The third round in the Maserati Trofeo World Series, at Silverstone, will be the last European stage. Scheduled for the weekend of 20 July, the three races (two 30’ and one lasting 60’) will see the season's first trophy, the Trofeo Europa, awarded; the prize goes to the driver who heads the standings after the European events.
Naturally, Swiss driver Mauro Calamia is the favourite as he leads the table on 81 points. In second is another Swiss driver, Gabriele Gardel, on 61. As there will be 46 points on offer, third-placed Alberto Cola (45 points)and Alan Simoni (fourth on 42 points) are also in with a chance.
Year built: 1947
Circuit Length: 5,891 m
Total capacity: 150,000
Silverstone has long been considered the temple of speed given the high average lap times set there. This tag was accurate until the introduction of modifications that have, sensibly, lowered speeds. Since the beginning of the 1990s the measures taken to improve driver safety at Silverstone have, in fact, detracted from it a little. The current circuit is semi-fast with lots of chicanes; it lacks the wide curves of the old Silverstone that could be negotiated flat out in sixth. One concession is that there are no slow, first-gear chicanes; indeed some curves – Maggots and Becketts – are tricky and bring out the best in drivers. On a technical level, the track remains a difficult one to race, mainly due to the number of fast curves it includes.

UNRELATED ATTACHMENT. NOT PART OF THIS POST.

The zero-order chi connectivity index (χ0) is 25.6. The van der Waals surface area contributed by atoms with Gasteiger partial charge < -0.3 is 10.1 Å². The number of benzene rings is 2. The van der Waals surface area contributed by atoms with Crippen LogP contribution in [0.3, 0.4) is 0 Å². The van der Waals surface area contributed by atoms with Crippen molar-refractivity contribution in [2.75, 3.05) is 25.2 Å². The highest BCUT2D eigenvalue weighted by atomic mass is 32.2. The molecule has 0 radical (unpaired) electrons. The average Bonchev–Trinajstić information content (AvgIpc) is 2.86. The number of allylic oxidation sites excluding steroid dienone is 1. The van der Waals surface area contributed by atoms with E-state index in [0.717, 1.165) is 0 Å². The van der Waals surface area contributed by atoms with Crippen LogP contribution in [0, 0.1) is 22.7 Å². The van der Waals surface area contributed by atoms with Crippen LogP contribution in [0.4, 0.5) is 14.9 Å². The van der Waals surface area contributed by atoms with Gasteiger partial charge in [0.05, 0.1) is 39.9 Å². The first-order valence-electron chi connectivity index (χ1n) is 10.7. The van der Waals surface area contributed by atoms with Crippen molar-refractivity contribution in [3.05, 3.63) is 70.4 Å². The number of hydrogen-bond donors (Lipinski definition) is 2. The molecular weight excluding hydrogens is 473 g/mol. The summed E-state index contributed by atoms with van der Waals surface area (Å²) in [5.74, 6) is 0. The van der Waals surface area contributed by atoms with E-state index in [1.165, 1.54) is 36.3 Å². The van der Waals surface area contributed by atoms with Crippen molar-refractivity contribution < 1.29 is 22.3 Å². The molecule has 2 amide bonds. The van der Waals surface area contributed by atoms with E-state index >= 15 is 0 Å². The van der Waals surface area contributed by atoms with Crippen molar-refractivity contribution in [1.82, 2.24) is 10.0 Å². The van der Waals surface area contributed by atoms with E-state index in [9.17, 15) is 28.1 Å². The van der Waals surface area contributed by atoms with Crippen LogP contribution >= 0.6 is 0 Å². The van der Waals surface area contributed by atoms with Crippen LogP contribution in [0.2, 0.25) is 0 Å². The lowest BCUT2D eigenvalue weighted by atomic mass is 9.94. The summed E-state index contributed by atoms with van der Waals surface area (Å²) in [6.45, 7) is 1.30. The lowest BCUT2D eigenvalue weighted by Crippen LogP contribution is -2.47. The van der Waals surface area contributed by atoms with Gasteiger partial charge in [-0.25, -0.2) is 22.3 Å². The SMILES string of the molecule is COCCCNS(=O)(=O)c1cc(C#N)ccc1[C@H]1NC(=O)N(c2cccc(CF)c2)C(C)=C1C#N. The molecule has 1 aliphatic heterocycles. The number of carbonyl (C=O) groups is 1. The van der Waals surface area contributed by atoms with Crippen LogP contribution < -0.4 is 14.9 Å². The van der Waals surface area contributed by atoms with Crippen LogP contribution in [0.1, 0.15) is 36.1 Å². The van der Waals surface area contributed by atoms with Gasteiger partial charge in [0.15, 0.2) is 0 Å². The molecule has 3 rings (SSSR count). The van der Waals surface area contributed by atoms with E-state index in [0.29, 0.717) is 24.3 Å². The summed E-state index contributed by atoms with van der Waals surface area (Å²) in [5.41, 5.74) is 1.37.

The curve at Stowe, for example, tests to the limit the mechanics of the car as well as driver ability. The right-hand Stowe, in fact, is a good overtaking point. Other stretches of the circuit also bring out the drivers’ skill: one is the Club curve, taken under acceleration and using the whole of the track. Also demanding is Bridge, a blind right turn that leads into the ‘Complex’, a slow, mixed stretch modified in 1994 under the direction of Damon Hill.
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